On September 21, 2016, the Township of Mullica (Atlantic County) agreed to pay $95,000 to settle a lawsuit filed by a “mixed race, both African-American and Puerto Rican” laborer who sued because he was allegedly discriminated against by his white supervisor and coworkers.
In his lawsuit, Jose Robles, a resident of Hammonton, said that his Supervisor, Steven Sperlak, would refer to him as “Hector, Carlos, Jesus and other traditionally Hispanic names” and that his coworkers told him that some equipment that was outside a local hunting club was for “hanging n****ers.” Sperlak also allegedly made a joke about hangings that Robles found offensive. His lawsuit claimed that when he asked why he wasn’t give a code to access fuel from the fuel pumps, coworker Ronald Kahn said that it was “because you’re Puerto Rican and you might steal gas.”
The case is captioned Robles v. Township of Mullica, et al, Superior Court Docket No. ATL-L-871-14 and Robles’s attorney was Kevin M. Costello of Mount Laurel. Case documents are on-line here and former summary judgment briefs are on-line here.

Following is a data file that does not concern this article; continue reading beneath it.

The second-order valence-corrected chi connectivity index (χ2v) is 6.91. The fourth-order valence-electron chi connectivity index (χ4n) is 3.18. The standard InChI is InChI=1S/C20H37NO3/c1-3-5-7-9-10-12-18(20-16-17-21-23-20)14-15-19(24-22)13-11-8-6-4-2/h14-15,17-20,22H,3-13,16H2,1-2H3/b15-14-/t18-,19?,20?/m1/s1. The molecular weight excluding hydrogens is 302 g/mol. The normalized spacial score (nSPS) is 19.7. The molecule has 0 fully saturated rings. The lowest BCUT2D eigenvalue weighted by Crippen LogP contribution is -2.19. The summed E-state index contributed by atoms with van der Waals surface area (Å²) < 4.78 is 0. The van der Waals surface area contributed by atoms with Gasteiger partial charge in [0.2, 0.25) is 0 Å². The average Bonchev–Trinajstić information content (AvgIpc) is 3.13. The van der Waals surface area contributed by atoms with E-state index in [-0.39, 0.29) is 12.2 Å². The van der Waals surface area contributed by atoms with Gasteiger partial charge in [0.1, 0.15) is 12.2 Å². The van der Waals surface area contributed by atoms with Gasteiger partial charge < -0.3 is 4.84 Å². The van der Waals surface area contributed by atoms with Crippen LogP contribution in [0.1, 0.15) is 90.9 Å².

None of lawsuit’s allegations have been proven or disproven in court. Settlement agreements typically state that payment does not constitute an admission of wrongdoing by any of the defendants. All that is known for sure is that Mullica or its insurer, for whatever reason, decided that it would rather pay Robles $95,000 than take the matter to trial. Perhaps the defendants’ decision was done to save further legal expense and the costs of trying what were in fact exaggerated or meritless claims. Or, perhaps the claims were true and the defendants wanted to avoid being embarrassed at trial. This is the problem when cases resolve before trial–it is impossible to know the truth of what really happened.